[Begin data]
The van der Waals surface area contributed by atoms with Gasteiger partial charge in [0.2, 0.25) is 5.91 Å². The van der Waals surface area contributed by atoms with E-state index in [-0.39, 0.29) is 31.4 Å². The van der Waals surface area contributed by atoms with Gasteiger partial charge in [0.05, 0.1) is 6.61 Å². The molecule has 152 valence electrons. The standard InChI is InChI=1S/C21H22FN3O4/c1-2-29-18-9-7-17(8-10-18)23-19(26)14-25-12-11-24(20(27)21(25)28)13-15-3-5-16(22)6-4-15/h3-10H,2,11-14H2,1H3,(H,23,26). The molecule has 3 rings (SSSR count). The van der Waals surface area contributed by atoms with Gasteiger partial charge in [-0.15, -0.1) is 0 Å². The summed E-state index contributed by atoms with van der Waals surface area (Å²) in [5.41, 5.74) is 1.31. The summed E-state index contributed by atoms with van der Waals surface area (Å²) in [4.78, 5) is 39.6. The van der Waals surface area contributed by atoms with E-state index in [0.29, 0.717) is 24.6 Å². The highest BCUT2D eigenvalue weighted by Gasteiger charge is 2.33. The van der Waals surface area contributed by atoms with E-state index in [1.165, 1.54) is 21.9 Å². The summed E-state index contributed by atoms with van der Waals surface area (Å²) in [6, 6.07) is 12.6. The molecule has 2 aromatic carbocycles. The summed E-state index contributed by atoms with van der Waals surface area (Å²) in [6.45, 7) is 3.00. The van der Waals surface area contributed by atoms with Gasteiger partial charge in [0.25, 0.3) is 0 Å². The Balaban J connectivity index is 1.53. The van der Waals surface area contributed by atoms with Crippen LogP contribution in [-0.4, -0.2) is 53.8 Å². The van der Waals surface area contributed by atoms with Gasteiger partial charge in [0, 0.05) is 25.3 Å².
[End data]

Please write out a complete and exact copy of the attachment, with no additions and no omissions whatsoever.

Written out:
The van der Waals surface area contributed by atoms with Gasteiger partial charge in [0.2, 0.25) is 5.91 Å². The van der Waals surface area contributed by atoms with E-state index in [-0.39, 0.29) is 31.4 Å². The van der Waals surface area contributed by atoms with Gasteiger partial charge in [0.05, 0.1) is 6.61 Å². The molecule has 152 valence electrons. The standard InChI is InChI=1S/C21H22FN3O4/c1-2-29-18-9-7-17(8-10-18)23-19(26)14-25-12-11-24(20(27)21(25)28)13-15-3-5-16(22)6-4-15/h3-10H,2,11-14H2,1H3,(H,23,26). The molecule has 3 rings (SSSR count). The van der Waals surface area contributed by atoms with Gasteiger partial charge in [-0.15, -0.1) is 0 Å². The summed E-state index contributed by atoms with van der Waals surface area (Å²) in [5.41, 5.74) is 1.31. The summed E-state index contributed by atoms with van der Waals surface area (Å²) in [4.78, 5) is 39.6. The van der Waals surface area contributed by atoms with E-state index in [0.29, 0.717) is 24.6 Å². The highest BCUT2D eigenvalue weighted by Gasteiger charge is 2.33. The van der Waals surface area contributed by atoms with E-state index in [1.165, 1.54) is 21.9 Å². The summed E-state index contributed by atoms with van der Waals surface area (Å²) in [6, 6.07) is 12.6. The molecule has 2 aromatic carbocycles. The summed E-state index contributed by atoms with van der Waals surface area (Å²) in [6.45, 7) is 3.00. The van der Waals surface area contributed by atoms with Gasteiger partial charge in [0.25, 0.3) is 0 Å². The Balaban J connectivity index is 1.53. The van der Waals surface area contributed by atoms with Crippen LogP contribution in [-0.4, -0.2) is 53.8 Å². The van der Waals surface area contributed by atoms with Gasteiger partial charge in [0, 0.05) is 25.3 Å².